The NYC Department of Housing Preservation & Development (HPD) completed their raid of the Morning Glory Community Garden in South Bronx on Monday, November 7th, 2011. They pulled up kale by the roots, they trashed raised beds, and they erected a fence around the garden so the Morning Glory members could only stand by and watch. The HPD claims the community garden stands in the way of building “affordable” housing in the area, despite there being no concrete bid on the lot. They raided with no warning on Friday, Nov. 4th, and came back on Monday to finish the job. Morning Glory members and allies attempted to block the Monday eviction, in vain. In the wake of their garden’s destruction, Morning Glory members are reaching out to the community board to seek further action.

They could use your help in donations or even an email of support. You can follow updates on their blog Morning Glory Garden, or you can email them at morningglorygarden [at] gmail.

History of Morning Glory

The garden was originally an empty lot, owned yet abandoned by the city for 30 years. In 2009, South Bronx community members decided to re-imagine the space, creating an environment where children and adults could learn to grow, harvest and cook their own food. In the past few months they had accomplished quite a lot with very little resources. In their own words, they:

  • Doubled our growing space, for a total of 15 raised beds
  • Built a new compost system
  • Built a large seating area, with shade structure, cafe tables and chairs
  • Planted our first tree (A peach tree! And it actually produced peaches.)
  • Grown a lot of collards, kale, onions, beans, and tomatoes. Like, a lot.
  • Organized ourselves as a general meeting with working committees
  • Hosted an open mic and a community barbecue

Before the raid, they were attempting to raise another $400 dollars to work toward their own CSA (Community Supported Agriculture), which would provide affordable and healthy food for anyone in the South Bronx willing to participate. Grassroots organizing like this should be embraced by the city. It’s low cost, galvanizes a community and it allows for self-empowerment, education and fun. Morning Glory understands the mission of the HPD and doesn’t discount the need for affordable housing, however, I they make a valid argument, that “affordable housing is def needed, and would be easy to come by if the city would repair broken-down buildings or put rent controls on these new richy-rich developments being built.” They see that the HPD and Mayor’s housing plan doesn’t really support the communities they claim to. It supports contractors, the city departments, and those who can afford the new and pricy housing. Historically, most urban development leads to the complete displacement of the communities where development takes place. Since the 2002 implementation of The New Housing Marketplace Plan, there has been only 1 progress report in 2005, before the housing crash. It’s now nearly 2012, and self-mobilized communities like Morning Glory deserve reasonable communication from the city.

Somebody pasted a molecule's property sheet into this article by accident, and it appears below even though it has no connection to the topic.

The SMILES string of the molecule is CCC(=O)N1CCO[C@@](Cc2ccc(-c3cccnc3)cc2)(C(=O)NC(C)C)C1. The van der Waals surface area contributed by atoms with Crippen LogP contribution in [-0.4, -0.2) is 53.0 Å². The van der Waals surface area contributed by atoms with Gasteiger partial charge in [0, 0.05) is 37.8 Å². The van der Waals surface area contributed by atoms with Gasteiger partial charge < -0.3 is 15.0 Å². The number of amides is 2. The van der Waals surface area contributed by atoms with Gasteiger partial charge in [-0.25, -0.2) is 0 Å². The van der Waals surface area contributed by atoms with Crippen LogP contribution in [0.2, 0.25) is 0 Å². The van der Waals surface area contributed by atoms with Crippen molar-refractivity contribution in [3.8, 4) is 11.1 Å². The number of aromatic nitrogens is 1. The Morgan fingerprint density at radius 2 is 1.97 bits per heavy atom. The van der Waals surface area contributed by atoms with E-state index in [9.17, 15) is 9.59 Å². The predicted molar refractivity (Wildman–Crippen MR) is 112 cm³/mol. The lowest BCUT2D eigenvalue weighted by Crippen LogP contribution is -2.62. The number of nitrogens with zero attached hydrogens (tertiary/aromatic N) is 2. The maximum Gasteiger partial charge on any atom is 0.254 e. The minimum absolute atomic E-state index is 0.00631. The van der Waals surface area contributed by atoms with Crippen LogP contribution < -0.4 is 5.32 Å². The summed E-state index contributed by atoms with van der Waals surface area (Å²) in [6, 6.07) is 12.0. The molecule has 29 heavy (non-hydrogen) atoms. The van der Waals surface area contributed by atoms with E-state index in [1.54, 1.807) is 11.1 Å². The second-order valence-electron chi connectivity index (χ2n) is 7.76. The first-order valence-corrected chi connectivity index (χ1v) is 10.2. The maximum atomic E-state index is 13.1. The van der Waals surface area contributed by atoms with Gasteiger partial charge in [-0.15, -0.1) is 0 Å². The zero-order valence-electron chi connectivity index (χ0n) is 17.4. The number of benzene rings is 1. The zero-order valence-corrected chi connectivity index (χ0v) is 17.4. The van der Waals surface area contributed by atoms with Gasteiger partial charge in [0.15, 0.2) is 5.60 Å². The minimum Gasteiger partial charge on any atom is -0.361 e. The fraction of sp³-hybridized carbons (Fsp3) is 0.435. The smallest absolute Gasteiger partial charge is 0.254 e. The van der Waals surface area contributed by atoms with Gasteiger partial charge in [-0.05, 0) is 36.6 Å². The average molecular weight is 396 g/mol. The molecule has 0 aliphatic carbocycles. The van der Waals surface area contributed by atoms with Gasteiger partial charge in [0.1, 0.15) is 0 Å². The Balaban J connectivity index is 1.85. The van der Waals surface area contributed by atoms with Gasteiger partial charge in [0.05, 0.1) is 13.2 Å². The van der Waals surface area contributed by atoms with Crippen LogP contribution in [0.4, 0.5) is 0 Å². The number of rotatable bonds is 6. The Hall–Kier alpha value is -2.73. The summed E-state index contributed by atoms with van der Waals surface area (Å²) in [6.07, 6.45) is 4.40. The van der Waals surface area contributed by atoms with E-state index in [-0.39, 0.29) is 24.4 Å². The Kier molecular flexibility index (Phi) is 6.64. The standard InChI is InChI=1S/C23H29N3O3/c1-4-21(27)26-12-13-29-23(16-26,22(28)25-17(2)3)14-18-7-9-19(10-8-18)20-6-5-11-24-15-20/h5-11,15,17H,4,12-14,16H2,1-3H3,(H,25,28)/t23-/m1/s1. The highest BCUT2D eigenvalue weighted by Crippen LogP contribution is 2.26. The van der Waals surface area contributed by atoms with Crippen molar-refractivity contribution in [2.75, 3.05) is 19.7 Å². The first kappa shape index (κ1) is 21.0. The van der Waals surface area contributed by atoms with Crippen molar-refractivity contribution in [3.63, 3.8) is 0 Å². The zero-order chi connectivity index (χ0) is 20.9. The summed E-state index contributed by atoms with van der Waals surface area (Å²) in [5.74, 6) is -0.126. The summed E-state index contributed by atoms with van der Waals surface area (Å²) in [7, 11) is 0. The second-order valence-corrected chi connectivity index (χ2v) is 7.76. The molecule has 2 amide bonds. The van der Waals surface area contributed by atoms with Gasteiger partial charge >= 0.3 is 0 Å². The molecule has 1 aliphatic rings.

Access to Food

Morning Glory just posted this great video of community member’s voices.

Food access is a major issue in communities where there’s not much more than convenience stores and fast food chains. The South Bronx is a “food desert.” Morning Glory took this issue into their own hands, and gave the South Bronx access to healthy, organic food. Again, they deserve the respect of the city and answers for an unwarranted demolition. For more information and ways you can assist, please contact: elliottjliu [at] gmail.